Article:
SCHD Health Officer discusses COVID-19 vaccines, testing and safety during live community chat

By Daphne J. Thomas
December 23, 2020

Shelby County Health Department Health Officer Bruce Randolph, M.D., shared the latest pandemic data, news and safety recommendations with about 80 Southwest Tennessee Community College students, faculty and staff Tuesday, Dec. 22 during a live, virtual community chat.

Randolph provided details of SCHD’s Health Directive No. 16, the latest “safer at home” order that restricts public indoor gatherings to 10 persons or less, closes certain businesses to the public and limits operations of others, among other safety initiatives.  He also shared pandemic data that indicate health disparities between African Americans and Whites as they relate to Covid-19 infection occurrence and disease progression, even death.

“By race, we find that 57 percent of COVID-19 cases in Shelby County are among African Americans versus 27 percent for White residents,” Randolph said. “Of the 821 deaths, 457 of those who have died are Black,” he said. The numbers translate to a 60 percent death rate among African Americans who contract the virus, versus 32 percent of Whites. “When we look at the death rate and some of the underlying problems that contribute to higher rates of death, things that put you at a greater risk of dying include diabetes, cardiovascular disease, respiratory disease and obesity.”

Randolph also urged younger residents to take the virus seriously and to follow safety protocols, that it could be the difference between life and death. “You may have a grandmother with hypertension and diabetes and she’s 75—she’s at great risk. You have granddad who just got over prostate cancer and he is 80, he is at great risk.”  He also stressed that younger persons are more likely to be asymptomatic and therefore should be especially mindful to wear a face covering and practice social distancing. “It’s really up to you young people. Right now we see that 90 percent of the deaths occur among people who are 55 (years old) or older. Only 4 percent of deaths occur among young people,” Randolph said. “Look at the demographics of this virus: (persons) 18-34 account for about 33 percent of cases, which means that younger people are getting infected; but when we look at the deaths, we find that it’s the older people who are dying.”

As the county navigates a surge in cases following the Thanksgiving holiday, Randolph strongly advised everyone to curtail or eliminate holiday gatherings by only celebrating with household members and continuing to wear masks and practice social distancing. “Look at your family. You can tell them ‘I love you, but I don’t want to expose you to the virus,’” he said. “You want to protect them so that you can celebrate with them next year, rather than attend a funeral.”

To view the community chat with Dr. Randolph, visit this link:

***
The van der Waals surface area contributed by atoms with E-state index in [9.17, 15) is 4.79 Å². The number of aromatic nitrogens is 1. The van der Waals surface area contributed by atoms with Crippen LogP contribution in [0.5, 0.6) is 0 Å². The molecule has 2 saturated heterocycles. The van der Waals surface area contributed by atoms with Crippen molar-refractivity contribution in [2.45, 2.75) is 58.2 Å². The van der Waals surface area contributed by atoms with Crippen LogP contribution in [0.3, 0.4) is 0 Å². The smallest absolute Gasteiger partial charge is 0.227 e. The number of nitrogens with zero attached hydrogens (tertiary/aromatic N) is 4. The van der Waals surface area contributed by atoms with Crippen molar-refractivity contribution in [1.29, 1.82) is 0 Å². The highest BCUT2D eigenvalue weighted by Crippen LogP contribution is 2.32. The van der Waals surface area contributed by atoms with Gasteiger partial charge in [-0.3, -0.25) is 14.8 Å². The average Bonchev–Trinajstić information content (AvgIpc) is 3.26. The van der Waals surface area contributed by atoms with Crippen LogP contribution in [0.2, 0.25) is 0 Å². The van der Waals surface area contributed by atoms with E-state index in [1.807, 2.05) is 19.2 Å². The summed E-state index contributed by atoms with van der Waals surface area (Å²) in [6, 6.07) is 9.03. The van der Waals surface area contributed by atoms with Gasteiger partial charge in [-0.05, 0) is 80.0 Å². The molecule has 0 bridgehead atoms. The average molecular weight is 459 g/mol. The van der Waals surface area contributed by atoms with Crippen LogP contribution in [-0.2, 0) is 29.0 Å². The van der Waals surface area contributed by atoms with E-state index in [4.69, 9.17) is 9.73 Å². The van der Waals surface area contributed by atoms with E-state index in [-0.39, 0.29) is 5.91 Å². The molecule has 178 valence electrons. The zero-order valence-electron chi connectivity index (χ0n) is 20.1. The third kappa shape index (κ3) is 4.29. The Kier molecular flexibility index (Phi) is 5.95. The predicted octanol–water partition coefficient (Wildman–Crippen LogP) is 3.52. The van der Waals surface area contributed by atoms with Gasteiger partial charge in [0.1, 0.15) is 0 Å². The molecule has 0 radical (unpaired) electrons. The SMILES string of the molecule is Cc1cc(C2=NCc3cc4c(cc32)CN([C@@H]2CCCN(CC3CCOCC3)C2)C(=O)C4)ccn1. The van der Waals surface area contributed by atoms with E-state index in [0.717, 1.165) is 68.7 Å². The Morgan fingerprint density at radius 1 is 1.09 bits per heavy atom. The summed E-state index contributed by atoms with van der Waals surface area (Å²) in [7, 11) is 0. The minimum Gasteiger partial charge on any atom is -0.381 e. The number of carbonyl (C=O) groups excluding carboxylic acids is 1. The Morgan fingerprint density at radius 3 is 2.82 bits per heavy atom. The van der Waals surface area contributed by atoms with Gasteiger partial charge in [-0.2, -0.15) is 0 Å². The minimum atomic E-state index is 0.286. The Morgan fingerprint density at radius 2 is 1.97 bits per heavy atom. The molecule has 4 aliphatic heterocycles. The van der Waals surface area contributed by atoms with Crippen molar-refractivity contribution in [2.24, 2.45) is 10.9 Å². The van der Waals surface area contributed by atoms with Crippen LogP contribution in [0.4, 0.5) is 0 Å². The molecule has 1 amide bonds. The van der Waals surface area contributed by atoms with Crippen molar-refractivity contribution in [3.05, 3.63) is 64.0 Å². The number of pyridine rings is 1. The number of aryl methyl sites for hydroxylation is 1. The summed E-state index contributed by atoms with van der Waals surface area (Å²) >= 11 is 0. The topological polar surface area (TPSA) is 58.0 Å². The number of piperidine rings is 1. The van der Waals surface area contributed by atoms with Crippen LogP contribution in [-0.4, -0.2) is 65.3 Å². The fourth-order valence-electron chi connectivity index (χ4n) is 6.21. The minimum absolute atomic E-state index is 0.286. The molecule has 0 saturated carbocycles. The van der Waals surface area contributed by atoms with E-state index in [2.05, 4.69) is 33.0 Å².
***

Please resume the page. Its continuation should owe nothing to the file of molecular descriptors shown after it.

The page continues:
Vaccinations in Shelby County

The Moderna and Pfizer vaccines have arrived in Shelby County and Randolph says frontline healthcare workers, first responders, and patients and employees working in nursing homes are among the first who will be vaccinated.  As the vaccination program progresses over the next several months, he says essential workers and persons in “congregant settings” like prisons and other institutions are to be vaccinated next.  Teachers and others who work in schools and colleges and similar congregant settings will be vaccinated in phases three and four.  He also reported that both vaccines have similar efficacy rates, but that the Moderna vaccine will likely be easier and more cost effective to disseminate.  “The Pfizer vaccine must be kept extremely cold and can only be used for five days once it is thawed. The Moderna vaccine is good for 30 days in the refrigerator.”

The general public will likely be vaccinated beginning in late April or early May, Randolph said. In the meantime, masks, social distancing and frequent handwashing must be practiced over the next several months as the vaccination program rolls out and the rate of infection slows. “We need to vaccinate at least 70 percent of the population in Shelby County to achieve herd immunity,” Randolph said.

Randolph also stressed the importance of testing, saying that of the three types of tests, the PCR test is the most accurate in diagnosing a COVID-19 infection and that testing causes less discomfort now that samples can be harvested lower in the nose. “When in doubt, get a test,” he said.

Randolph strongly suggested that residents read the safer at home order and other directives to stay abreast of pandemic developments. He has provided Southwest with several information resources below that include the order. For more information about the Shelby County Health Department’s pandemic initiatives and safety measures, visit the coronavirus section of their website at



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